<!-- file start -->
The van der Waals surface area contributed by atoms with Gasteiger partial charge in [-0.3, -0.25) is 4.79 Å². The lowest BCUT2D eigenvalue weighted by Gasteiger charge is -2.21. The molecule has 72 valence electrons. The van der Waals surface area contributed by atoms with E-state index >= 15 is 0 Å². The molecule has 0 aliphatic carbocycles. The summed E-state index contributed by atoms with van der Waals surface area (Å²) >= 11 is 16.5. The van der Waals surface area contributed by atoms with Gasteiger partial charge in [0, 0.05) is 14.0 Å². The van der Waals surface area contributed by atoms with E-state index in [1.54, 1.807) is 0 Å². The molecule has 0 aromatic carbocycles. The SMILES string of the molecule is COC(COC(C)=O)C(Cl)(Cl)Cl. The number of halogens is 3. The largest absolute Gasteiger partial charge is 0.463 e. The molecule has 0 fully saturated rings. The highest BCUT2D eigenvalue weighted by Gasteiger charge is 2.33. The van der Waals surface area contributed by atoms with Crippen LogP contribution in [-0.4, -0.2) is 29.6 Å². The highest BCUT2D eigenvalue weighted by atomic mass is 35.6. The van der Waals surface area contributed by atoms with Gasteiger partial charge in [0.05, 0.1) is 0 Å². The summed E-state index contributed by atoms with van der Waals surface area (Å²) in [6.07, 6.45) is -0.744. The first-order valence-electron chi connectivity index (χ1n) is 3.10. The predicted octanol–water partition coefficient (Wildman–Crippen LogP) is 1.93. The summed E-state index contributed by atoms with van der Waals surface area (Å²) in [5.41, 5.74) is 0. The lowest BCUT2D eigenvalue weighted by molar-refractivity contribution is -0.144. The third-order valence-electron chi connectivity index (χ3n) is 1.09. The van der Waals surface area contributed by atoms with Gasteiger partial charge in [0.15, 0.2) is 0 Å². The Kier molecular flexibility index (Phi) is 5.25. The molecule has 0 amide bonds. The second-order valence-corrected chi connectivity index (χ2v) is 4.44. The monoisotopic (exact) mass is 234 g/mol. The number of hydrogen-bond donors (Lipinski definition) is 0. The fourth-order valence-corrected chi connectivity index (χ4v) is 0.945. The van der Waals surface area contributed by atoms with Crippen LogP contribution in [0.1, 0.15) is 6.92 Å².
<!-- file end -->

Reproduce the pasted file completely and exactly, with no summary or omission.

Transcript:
The van der Waals surface area contributed by atoms with Gasteiger partial charge in [-0.3, -0.25) is 4.79 Å². The lowest BCUT2D eigenvalue weighted by Gasteiger charge is -2.21. The molecule has 72 valence electrons. The van der Waals surface area contributed by atoms with E-state index >= 15 is 0 Å². The molecule has 0 aliphatic carbocycles. The summed E-state index contributed by atoms with van der Waals surface area (Å²) >= 11 is 16.5. The van der Waals surface area contributed by atoms with Gasteiger partial charge in [0, 0.05) is 14.0 Å². The van der Waals surface area contributed by atoms with E-state index in [1.54, 1.807) is 0 Å². The molecule has 0 aromatic carbocycles. The SMILES string of the molecule is COC(COC(C)=O)C(Cl)(Cl)Cl. The number of halogens is 3. The largest absolute Gasteiger partial charge is 0.463 e. The molecule has 0 fully saturated rings. The highest BCUT2D eigenvalue weighted by Gasteiger charge is 2.33. The van der Waals surface area contributed by atoms with Crippen LogP contribution in [-0.4, -0.2) is 29.6 Å². The highest BCUT2D eigenvalue weighted by atomic mass is 35.6. The van der Waals surface area contributed by atoms with Gasteiger partial charge in [0.05, 0.1) is 0 Å². The summed E-state index contributed by atoms with van der Waals surface area (Å²) in [6.07, 6.45) is -0.744. The first-order valence-electron chi connectivity index (χ1n) is 3.10. The predicted octanol–water partition coefficient (Wildman–Crippen LogP) is 1.93. The summed E-state index contributed by atoms with van der Waals surface area (Å²) in [5.41, 5.74) is 0. The lowest BCUT2D eigenvalue weighted by molar-refractivity contribution is -0.144. The third-order valence-electron chi connectivity index (χ3n) is 1.09. The van der Waals surface area contributed by atoms with Gasteiger partial charge in [0.15, 0.2) is 0 Å². The Kier molecular flexibility index (Phi) is 5.25. The molecule has 0 amide bonds. The second-order valence-corrected chi connectivity index (χ2v) is 4.44. The monoisotopic (exact) mass is 234 g/mol. The number of hydrogen-bond donors (Lipinski definition) is 0. The fourth-order valence-corrected chi connectivity index (χ4v) is 0.945. The van der Waals surface area contributed by atoms with Crippen LogP contribution in [0.1, 0.15) is 6.92 Å².